The San Francisco based food truck transitions to a brick-and-mortar shop
Johnny Doughnuts will transition from a food truck to a brick-and-mortar shop soon.
Inside Scoop SF reports that Johnny Doughnuts is turning its attention to a brick-and-mortar store.
The San Francisco based food truck is known for making all-natural doughnuts with fresh local ingredients. Now, it is setting its sights on a brick-and-mortar shop in the downtown/West End of San Francisco.
The doughnuts currently being sold at the truck aren’t your average doughnuts. There are classics like vanilla and an old-fashioned doughnut made with potatoes for extra moisture. In addition, though, owners Craig Blum and Jeremy Moran also create handmade doughnuts in interesting flavors such as smoked chocolate bourbon sea salt, pistachio hibiscus, cinnamon twist, and lemon mascarpone filled.
In addition to street sales and special events, Johnny Doughnuts also caters to tech companies such as Apple and AirBnB.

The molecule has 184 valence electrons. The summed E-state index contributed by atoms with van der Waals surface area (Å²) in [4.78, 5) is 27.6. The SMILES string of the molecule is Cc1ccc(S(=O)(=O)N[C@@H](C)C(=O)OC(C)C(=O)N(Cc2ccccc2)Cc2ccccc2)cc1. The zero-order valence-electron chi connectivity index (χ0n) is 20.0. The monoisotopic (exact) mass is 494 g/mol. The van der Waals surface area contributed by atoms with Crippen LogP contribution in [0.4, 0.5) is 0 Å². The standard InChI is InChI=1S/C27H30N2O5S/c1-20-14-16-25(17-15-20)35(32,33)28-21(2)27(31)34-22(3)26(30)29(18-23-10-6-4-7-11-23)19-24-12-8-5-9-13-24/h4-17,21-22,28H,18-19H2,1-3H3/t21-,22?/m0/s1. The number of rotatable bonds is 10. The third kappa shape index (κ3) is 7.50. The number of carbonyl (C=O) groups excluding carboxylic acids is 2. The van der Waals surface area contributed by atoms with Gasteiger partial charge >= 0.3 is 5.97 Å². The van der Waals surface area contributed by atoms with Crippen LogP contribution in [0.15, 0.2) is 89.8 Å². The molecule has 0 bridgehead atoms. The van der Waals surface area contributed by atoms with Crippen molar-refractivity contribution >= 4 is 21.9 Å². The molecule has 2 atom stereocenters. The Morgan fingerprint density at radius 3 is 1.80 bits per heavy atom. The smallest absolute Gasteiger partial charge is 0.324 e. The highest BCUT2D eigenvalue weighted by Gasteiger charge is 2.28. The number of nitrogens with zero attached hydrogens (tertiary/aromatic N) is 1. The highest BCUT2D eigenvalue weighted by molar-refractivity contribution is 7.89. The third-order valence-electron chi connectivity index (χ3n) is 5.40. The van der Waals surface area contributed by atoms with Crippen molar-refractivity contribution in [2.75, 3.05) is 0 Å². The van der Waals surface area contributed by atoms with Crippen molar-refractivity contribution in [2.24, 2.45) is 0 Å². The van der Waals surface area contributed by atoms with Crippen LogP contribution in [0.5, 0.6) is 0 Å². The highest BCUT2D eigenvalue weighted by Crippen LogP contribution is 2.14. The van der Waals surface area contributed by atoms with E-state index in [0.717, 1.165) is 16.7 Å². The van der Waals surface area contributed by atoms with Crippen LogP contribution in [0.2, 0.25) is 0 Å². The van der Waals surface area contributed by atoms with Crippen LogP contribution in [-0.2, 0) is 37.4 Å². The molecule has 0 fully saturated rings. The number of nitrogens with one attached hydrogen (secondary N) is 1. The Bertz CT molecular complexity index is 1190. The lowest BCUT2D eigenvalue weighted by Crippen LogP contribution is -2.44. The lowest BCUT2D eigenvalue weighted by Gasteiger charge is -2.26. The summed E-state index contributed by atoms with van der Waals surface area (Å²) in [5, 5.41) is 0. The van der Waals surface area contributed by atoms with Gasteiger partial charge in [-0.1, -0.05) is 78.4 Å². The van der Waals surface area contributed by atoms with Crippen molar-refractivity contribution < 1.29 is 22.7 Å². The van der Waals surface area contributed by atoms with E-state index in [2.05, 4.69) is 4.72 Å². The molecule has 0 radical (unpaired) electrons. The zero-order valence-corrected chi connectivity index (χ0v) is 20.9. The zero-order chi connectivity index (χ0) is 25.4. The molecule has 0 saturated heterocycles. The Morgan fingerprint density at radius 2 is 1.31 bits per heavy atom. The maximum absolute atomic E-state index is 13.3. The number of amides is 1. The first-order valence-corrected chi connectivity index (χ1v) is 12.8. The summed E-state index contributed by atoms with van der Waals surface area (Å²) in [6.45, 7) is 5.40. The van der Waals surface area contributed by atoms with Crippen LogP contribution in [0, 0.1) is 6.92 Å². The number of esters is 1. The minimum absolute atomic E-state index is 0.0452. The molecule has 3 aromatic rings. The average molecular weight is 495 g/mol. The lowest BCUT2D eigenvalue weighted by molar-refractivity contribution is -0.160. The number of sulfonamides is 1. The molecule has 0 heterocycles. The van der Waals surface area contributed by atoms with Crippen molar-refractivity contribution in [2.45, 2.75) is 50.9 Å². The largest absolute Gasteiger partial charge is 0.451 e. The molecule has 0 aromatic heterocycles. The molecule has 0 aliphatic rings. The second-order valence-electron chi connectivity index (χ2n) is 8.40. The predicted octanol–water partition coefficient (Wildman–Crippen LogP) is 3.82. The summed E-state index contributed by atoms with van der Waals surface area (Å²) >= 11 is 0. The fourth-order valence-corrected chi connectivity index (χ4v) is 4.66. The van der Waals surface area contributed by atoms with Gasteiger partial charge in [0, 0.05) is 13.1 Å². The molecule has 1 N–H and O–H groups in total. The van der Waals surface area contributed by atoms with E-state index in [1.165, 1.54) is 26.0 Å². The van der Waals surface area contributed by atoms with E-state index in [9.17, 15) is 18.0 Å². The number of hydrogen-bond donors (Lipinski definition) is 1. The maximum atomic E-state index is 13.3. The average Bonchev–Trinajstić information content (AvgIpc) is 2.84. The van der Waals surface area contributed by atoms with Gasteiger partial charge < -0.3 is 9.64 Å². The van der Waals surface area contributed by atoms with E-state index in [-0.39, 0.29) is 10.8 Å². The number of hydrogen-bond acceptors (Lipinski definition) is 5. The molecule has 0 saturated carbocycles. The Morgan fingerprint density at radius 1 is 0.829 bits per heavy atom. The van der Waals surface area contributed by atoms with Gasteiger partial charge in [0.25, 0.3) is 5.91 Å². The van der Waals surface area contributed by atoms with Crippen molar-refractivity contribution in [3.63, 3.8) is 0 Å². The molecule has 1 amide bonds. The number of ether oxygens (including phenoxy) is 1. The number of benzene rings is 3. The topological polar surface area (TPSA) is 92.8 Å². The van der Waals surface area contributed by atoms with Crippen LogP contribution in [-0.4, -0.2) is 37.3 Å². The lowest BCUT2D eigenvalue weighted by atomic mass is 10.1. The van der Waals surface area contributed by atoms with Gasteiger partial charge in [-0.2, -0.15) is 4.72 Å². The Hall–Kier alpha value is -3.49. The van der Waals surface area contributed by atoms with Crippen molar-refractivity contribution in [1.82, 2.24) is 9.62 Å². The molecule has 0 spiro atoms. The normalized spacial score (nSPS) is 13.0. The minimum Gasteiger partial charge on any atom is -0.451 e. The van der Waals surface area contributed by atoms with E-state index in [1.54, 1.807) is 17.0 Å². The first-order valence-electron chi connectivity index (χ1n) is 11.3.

There is no official opening date for the store, but Blum hopes it will be any day now.
To check for updates about the store visit the Facebook page.
Hero Doughnuts finds a permanent home, plans to open shop later this year
Hero Doughnuts, which began selling its brioche-style doughnuts at pop-up events around Birmingham just over a year ago, has found a home.
The doughnut business started by chef Wil Drake and his business partner Jason Wallis will open its first brick-and-mortar shop in the former Homewood Musical Instrument Co. space at 3207 Central Ave. in Homewood.
"I love Homewood," Drake said in an interview with AL.com today. "I used to live there, but I never thought it would be a possibility to move there because real estate is kind of hard to come by there over there. But it happened, so here we are."
Drake and Wallis launched their business in March 2016 at a pop-up at Seasick Records in Crestwood, and they immediately began looking at locations in Crestwood, Avondale and Lakeview before discovering the ideal spot in Homewood.
The Central Avenue location became available when Homewood Musical Instrument Co., owned by Robert Tedrow, and Burns String Instrument Repair, owned by J.R. Burns, moved into a new space at 1712 28th Ave. in Homewood this past fall.